Boston-based Pingup Sees Text-to-Business Service as Productivity Tool
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enable businesses to receive consumer texts through e-mail, Twitter feeds, and a tablet app, as well as integrate other functions like mobile payments—useful when consumers are texting to order takeout, for example.
For now it’s enlisting smaller, local businesses across a spectrum of industries. But Pingup sees its service supplementing communications tools for much bigger brands. It’s in discussion with a retail chain that wants to get 5,000 employees using the service, Slater says.
Last month the startup announced it raised $1 million in seed funding, from Avalon Ventures and angel investors (including Karmaloop founder and CEO Greg Selkoe). That cash will go towards building out Pingup’s multi-seat capabilities for businesses that want several employees answering customer’s texts, and want to re-route the conversation to the employees who are on duty.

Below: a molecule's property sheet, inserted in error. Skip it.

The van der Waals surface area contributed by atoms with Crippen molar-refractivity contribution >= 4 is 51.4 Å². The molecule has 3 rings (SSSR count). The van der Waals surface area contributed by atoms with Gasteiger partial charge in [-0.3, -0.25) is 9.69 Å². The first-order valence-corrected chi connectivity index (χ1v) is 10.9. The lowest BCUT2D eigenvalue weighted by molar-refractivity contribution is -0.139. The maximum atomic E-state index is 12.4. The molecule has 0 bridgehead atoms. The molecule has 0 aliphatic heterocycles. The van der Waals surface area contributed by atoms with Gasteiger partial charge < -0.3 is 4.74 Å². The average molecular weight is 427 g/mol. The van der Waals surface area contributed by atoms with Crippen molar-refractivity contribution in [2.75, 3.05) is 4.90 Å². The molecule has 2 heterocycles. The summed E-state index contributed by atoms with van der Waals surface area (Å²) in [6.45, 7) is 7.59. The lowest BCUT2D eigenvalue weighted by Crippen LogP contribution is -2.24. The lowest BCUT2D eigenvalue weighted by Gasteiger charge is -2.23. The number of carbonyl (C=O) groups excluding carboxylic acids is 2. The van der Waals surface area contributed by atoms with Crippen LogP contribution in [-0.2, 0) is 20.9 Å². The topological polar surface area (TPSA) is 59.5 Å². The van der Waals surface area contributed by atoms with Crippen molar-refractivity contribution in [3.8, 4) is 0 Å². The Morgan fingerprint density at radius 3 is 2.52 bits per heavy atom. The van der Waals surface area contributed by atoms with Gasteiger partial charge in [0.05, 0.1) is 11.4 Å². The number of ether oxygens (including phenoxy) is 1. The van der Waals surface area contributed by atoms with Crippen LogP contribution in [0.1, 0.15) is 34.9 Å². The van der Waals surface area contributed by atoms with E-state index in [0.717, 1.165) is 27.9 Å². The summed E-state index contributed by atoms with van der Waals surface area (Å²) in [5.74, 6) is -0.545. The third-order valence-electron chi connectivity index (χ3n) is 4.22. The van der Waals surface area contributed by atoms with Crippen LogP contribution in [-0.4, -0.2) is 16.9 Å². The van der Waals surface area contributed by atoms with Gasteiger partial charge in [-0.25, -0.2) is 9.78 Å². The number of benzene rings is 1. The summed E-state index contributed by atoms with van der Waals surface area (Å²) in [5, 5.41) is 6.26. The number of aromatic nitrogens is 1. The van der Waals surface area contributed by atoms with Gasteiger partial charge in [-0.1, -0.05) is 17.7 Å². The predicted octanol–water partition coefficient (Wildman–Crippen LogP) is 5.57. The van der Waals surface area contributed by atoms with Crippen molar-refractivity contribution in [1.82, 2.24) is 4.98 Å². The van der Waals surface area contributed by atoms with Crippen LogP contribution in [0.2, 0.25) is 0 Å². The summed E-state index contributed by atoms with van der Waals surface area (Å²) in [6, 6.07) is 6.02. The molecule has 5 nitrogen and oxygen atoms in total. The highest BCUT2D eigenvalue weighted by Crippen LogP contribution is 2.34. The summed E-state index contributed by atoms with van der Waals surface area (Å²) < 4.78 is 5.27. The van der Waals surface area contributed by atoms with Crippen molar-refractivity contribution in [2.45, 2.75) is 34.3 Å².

Pingup has to work to make consumers aware of its service, particularly in a sea of other apps for browsing nearby businesses, such as Yelp. But the real value comes after the moment of discovery, when the customer wants to make contact.
“There’s the obvious challenge to promote the application and the marketing effort to let people know they can now use Pingup to chat with businesses. That’s a challenge with every startup, I guess, but we’re having good progress,” Beslic says. “But we’re not competing with Google [Places], Yelp, or Foursquare at all. This is to find a business to communicate with a business. The user proposition is completely different.”